DAMASCUS (AFP) - President Bashar al-Assad insisted Sunday that Syria will face down any military action, as Damascus residents mocked his US counterpart Barack Obama whose administration stepped up charges the regime used sarin gas.
US Secretary of State John Kerry, the lead advocate for a military strike, upped the ante, claiming Washington has proof that sarin gas was used by Assad's regime in a Damascus attack on Aug 21.
In Cairo, Arab League foreign ministers urged the United Nations and international community to take "deterrent" action, while blaming the regime for the attack.
"The United Nations and the international community are called upon to assume their responsibilities in line with the UN Charter and international law by taking the necessary deterrent measures," they said in a statement.
Syria's opposition National Coalition head earlier pleaded with the ministers to back a US-led strike, while Saudi Foreign Minister Saud al-Faisal said failure to do so would bolster Assad's forces to "pursue its crimes".
But Iran warned the US against attacking its ally Syria.
Mr Assad, whose regime has faced an uprising since March 2011 that a watchdog says has cost 110,000 lives, came out fighting.
"Syria... is capable of facing up to any external aggression just as it faces up to internal aggression every day, in the form of terrorist groups and those that support them," SANA news agency quoted him as saying.
Mr Assad's comments were his first since Mr Obama on Saturday committed the fate of US action to a vote in Congress.
This effectively pushed military action back until at least Sept 9, when US lawmakers return from their summer recess.
Mr Obama said he had decided that alleged chemical weapons attacks on Damascus suburbs last month that Washington says killed more than 1,400 people was so heinous that he would respond with a limited strike.
To press the case, Mr Kerry told US televisions that hair and blood samples given to the United States from emergency workers on the scene of the Aug 21 attacks showed signs of the powerful sarin nerve gas.
In Damascus, Deputy Foreign Minister Faisal Muqdad urged US lawmakers to show "wisdom" in their vote, while labelling Mr Obama "hesitant, disappointed and confused".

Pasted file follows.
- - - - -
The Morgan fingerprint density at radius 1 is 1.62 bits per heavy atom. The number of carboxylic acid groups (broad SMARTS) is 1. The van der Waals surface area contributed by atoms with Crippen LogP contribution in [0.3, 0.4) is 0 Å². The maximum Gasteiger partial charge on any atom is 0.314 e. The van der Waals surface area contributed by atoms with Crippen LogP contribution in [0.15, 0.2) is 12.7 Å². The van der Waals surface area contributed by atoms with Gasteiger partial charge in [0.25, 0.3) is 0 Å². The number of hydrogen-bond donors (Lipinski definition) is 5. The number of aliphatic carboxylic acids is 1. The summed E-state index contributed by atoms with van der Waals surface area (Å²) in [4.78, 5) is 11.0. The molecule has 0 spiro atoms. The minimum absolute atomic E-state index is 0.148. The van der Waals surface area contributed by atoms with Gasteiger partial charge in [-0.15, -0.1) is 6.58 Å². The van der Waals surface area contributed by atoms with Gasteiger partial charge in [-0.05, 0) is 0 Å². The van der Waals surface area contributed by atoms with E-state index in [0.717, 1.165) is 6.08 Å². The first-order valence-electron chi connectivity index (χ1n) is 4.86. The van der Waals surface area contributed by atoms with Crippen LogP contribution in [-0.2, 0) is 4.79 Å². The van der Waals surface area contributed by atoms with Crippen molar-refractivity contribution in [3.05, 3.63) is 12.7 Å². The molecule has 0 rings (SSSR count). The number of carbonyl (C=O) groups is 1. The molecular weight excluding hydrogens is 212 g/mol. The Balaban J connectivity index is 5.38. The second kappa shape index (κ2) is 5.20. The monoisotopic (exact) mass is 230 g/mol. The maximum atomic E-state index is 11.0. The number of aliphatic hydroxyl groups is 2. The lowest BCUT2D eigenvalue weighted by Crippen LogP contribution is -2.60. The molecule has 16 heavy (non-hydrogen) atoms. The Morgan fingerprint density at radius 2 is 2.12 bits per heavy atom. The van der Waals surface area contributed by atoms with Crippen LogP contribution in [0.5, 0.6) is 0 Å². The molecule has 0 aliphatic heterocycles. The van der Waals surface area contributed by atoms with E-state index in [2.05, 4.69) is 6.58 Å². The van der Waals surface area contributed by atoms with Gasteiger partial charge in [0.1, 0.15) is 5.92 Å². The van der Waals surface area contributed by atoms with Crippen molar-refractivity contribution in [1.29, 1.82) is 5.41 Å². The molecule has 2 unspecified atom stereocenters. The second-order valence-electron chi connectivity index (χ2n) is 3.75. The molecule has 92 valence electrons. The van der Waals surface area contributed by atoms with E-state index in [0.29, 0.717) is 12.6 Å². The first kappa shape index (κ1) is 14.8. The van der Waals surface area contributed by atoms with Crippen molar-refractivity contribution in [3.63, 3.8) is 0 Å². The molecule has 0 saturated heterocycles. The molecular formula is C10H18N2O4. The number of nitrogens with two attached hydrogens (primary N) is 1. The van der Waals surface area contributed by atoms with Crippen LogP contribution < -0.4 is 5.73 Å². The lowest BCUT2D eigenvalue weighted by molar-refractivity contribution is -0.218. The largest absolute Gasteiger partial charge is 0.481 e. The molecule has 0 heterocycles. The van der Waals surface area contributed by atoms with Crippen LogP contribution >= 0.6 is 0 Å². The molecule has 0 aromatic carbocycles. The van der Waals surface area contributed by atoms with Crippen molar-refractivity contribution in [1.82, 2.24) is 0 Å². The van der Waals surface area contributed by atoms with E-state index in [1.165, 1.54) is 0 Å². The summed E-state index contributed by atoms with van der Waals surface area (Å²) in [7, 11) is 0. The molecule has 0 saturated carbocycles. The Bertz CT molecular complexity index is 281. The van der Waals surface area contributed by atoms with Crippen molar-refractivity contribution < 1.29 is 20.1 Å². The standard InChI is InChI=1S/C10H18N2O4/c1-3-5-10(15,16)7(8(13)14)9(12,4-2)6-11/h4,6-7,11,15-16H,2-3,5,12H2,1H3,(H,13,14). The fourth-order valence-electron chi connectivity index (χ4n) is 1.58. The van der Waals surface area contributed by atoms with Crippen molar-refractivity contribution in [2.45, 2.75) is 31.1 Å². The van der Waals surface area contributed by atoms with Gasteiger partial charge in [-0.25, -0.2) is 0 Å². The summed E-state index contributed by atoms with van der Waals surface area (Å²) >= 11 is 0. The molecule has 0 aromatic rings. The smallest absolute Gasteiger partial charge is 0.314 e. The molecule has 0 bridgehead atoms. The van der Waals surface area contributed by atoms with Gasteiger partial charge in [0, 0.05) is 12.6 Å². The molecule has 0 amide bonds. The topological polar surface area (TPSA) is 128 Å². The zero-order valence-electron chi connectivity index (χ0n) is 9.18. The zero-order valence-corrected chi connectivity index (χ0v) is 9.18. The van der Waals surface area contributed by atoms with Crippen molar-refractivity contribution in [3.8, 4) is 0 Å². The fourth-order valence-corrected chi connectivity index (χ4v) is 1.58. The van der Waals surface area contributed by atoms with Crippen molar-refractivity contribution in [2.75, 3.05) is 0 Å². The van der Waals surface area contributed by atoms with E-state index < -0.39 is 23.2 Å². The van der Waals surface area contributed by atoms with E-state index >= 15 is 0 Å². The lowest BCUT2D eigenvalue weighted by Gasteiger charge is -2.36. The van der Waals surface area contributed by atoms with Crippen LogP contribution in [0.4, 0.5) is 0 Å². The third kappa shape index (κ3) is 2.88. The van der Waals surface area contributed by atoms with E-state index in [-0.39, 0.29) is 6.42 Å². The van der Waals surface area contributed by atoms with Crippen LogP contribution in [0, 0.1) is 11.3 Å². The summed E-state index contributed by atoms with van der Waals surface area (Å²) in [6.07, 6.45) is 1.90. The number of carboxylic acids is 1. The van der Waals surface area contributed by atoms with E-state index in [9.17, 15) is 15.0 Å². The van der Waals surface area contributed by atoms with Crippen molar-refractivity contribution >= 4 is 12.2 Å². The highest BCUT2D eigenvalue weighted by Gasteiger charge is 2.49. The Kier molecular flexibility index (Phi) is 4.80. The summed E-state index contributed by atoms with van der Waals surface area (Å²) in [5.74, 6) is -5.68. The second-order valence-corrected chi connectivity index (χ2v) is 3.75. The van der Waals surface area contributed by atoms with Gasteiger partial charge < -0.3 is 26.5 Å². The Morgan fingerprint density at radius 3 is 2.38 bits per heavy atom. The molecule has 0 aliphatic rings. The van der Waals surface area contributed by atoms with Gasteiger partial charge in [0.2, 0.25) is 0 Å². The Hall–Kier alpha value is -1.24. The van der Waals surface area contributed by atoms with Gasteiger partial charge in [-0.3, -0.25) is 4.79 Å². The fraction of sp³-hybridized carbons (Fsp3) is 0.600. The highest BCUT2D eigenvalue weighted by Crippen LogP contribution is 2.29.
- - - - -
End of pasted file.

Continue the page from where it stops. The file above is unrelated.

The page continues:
On the streets, residents of the Syrian capital were scornful of the president's decision to back down from immediate action.
"He who talks a lot doesn't act," said Mr Souad, mocking the US leader as a "coward" for delaying the decision.
"Obama is a coward. He didn't strike because he knows that our President Bashar (al-Assad) is all-powerful," said the employee of nationality electricity firm Ferdaws, in the northeast of the capital.
The National Coalition expressed disappointment and the group's leader Jarba urged Arab states to press the West to act.
"I am here before you today to appeal to your brotherly and humanitarian sentiments and ask you to back the international operation against the destructive war machine" of the Syrian regime, he said in Cairo.
The Saudi foreign minister, addressing the Cairo meeting of the pan-Arab organisation which is divided over the conflict in Syria, also called for action against the Assad regime.
"Opposition to international action only encourages the regime to pursue its crimes," Prince Saud al-Faisal said. "It is time to ask the international community to assume its responsibilities and to take deterrent measures." But Syria's ally Iran warned the United States against going ahead with a military strike.
"The Americans cannot threaten the countries of the region and expect that their own interests will not be threatened," Allaeddine Boroujerdi, the Iranian parliament's foreign policy committee chief, told reporters in Damascus.
On Saturday, Mr Obama said the US military is poised to react at any time.
"The chairman of the joint chiefs has informed me that we are prepared to strike whenever we choose," he said. "Our capacity to execute this mission is not time-sensitive. It will be effective tomorrow or next week or one month from now."
The US Navy has deployed an amphibious transport ship to the Mediterranean, where five destroyers are already in place for possible missile strikes on Syria, a defence official said on Sunday.
A team of UN inspectors spent four days investigating last week's alleged chemical attacks on suburbs of Damascus.
The Organisation for the Prohibition of Chemical Weapons said that analysis of samples taken at the site would take up to three weeks.
At the Vatican, Pope Francis called for the world to unite in a day of fasting and prayer for Syria on Saturday and said "God and history" would judge anyone using chemical weapons.